On Our Shelves Now
A rising star of contemporary British poetry reflects on race, culture, memory, and identity in his first full-length volume Using long poems, ekphrasis, and ruptured forms, RENDANG is a startling new take on the self, and how an identity is constructed. Drawing on his Anglo-Indonesian heritage, Will Harris shows us new ways to think about the contradictions of identity and cultural memory. He creates companions that speak to us in multiple languages. They deftly ask us to consider how and what we look at, as well as what we don't look at and why. It is intellectual and accessible, moving and experimental, and combines a linguistic innovation with a deep emotional rooting. "The Hanged Man" He bought a seeded loaf and two ripe and ready avocados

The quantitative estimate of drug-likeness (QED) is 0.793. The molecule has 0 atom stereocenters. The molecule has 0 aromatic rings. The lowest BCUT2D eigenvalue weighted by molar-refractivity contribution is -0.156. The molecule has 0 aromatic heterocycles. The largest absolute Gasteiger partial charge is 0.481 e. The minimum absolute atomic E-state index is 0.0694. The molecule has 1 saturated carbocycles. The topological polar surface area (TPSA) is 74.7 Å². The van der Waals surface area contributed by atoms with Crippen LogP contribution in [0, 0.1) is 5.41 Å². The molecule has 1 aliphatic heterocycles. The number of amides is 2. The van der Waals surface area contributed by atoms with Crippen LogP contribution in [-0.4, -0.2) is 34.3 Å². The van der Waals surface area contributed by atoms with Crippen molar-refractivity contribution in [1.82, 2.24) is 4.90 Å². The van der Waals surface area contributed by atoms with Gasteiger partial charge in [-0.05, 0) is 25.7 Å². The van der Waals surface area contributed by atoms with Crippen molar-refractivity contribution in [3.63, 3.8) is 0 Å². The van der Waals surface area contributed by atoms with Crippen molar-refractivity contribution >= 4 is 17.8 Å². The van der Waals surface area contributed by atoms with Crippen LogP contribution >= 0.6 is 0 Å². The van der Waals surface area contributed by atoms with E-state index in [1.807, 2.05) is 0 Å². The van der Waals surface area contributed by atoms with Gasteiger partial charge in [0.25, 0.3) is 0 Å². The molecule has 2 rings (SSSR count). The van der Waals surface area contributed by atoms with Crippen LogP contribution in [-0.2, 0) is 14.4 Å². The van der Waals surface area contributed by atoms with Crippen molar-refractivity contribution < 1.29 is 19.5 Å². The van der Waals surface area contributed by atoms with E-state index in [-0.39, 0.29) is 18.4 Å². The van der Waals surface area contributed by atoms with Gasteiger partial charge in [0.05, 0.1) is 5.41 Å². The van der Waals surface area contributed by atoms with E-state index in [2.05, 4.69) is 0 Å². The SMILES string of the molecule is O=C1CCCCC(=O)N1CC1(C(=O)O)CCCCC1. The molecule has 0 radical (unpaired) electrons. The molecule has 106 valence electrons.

and left them in the hallway, and at lunch the next day went
to Chipotle on Charing Cross Road, then back to work, and afterwards bought a ring doughnut from Tesco
because there were no jam doughnuts. That night, though he didn't think he was a hoarder,
he started ordering records online and soon he had bought
the whole of Bruce Springsteen's back catalogue. I hate Bruce Springsteen, he thought. I want to eat better. The next week, listening to Human Touch, he dozed
and woke to find himself floating two feet off the ground. Hanging there. His parents were alive and dead.
If only he could keep completely still he could remain
unscattered, forever on the edge of rain.
About the Author
WILL HARRIS is a London-based poet who has published with the Guardian, the London Review of Books, Granta, The Poetry Review, and The White Review.